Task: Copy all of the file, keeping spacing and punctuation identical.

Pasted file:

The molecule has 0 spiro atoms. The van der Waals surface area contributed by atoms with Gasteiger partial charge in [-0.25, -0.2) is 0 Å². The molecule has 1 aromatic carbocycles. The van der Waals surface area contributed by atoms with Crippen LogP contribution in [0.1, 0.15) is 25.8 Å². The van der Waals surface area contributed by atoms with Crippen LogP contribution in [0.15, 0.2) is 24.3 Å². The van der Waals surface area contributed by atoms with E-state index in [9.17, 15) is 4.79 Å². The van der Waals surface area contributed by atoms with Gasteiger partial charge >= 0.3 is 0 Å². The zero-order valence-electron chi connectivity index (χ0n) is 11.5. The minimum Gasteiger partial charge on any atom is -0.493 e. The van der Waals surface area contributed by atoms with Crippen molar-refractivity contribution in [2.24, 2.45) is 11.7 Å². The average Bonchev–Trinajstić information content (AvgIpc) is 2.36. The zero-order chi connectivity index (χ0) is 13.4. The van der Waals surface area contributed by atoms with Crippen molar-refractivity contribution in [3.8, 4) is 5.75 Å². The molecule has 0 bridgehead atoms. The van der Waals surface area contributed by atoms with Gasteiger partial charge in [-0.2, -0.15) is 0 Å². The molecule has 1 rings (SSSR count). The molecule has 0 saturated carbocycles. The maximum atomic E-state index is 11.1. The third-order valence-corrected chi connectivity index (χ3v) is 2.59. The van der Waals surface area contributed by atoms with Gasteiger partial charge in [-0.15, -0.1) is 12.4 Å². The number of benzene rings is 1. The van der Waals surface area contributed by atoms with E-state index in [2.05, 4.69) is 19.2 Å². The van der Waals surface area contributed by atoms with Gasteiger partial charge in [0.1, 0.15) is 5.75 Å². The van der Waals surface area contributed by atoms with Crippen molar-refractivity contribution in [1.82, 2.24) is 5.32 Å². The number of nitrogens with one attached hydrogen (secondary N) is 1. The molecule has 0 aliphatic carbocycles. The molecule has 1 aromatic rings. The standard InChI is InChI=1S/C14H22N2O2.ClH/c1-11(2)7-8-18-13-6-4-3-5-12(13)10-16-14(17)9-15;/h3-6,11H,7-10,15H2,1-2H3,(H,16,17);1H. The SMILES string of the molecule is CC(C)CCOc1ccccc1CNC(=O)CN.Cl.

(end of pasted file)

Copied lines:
The molecule has 0 spiro atoms. The van der Waals surface area contributed by atoms with Gasteiger partial charge in [-0.25, -0.2) is 0 Å². The molecule has 1 aromatic carbocycles. The van der Waals surface area contributed by atoms with Crippen LogP contribution in [0.1, 0.15) is 25.8 Å². The van der Waals surface area contributed by atoms with Crippen LogP contribution in [0.15, 0.2) is 24.3 Å². The van der Waals surface area contributed by atoms with E-state index in [9.17, 15) is 4.79 Å². The van der Waals surface area contributed by atoms with Gasteiger partial charge >= 0.3 is 0 Å². The zero-order valence-electron chi connectivity index (χ0n) is 11.5. The minimum Gasteiger partial charge on any atom is -0.493 e. The van der Waals surface area contributed by atoms with Crippen molar-refractivity contribution in [2.24, 2.45) is 11.7 Å². The average Bonchev–Trinajstić information content (AvgIpc) is 2.36. The zero-order chi connectivity index (χ0) is 13.4. The van der Waals surface area contributed by atoms with Crippen molar-refractivity contribution in [3.8, 4) is 5.75 Å². The molecule has 0 bridgehead atoms. The van der Waals surface area contributed by atoms with Gasteiger partial charge in [-0.2, -0.15) is 0 Å². The molecule has 1 rings (SSSR count). The molecule has 0 saturated carbocycles. The maximum atomic E-state index is 11.1. The third-order valence-corrected chi connectivity index (χ3v) is 2.59. The van der Waals surface area contributed by atoms with Gasteiger partial charge in [-0.15, -0.1) is 12.4 Å². The number of benzene rings is 1. The van der Waals surface area contributed by atoms with E-state index in [2.05, 4.69) is 19.2 Å². The van der Waals surface area contributed by atoms with Gasteiger partial charge in [0.1, 0.15) is 5.75 Å². The van der Waals surface area contributed by atoms with Crippen molar-refractivity contribution in [1.82, 2.24) is 5.32 Å². The number of nitrogens with one attached hydrogen (secondary N) is 1. The molecule has 0 aliphatic carbocycles. The molecule has 1 aromatic rings. The standard InChI is InChI=1S/C14H22N2O2.ClH/c1-11(2)7-8-18-13-6-4-3-5-12(13)10-16-14(17)9-15;/h3-6,11H,7-10,15H2,1-2H3,(H,16,17);1H. The SMILES string of the molecule is CC(C)CCOc1ccccc1CNC(=O)CN.Cl.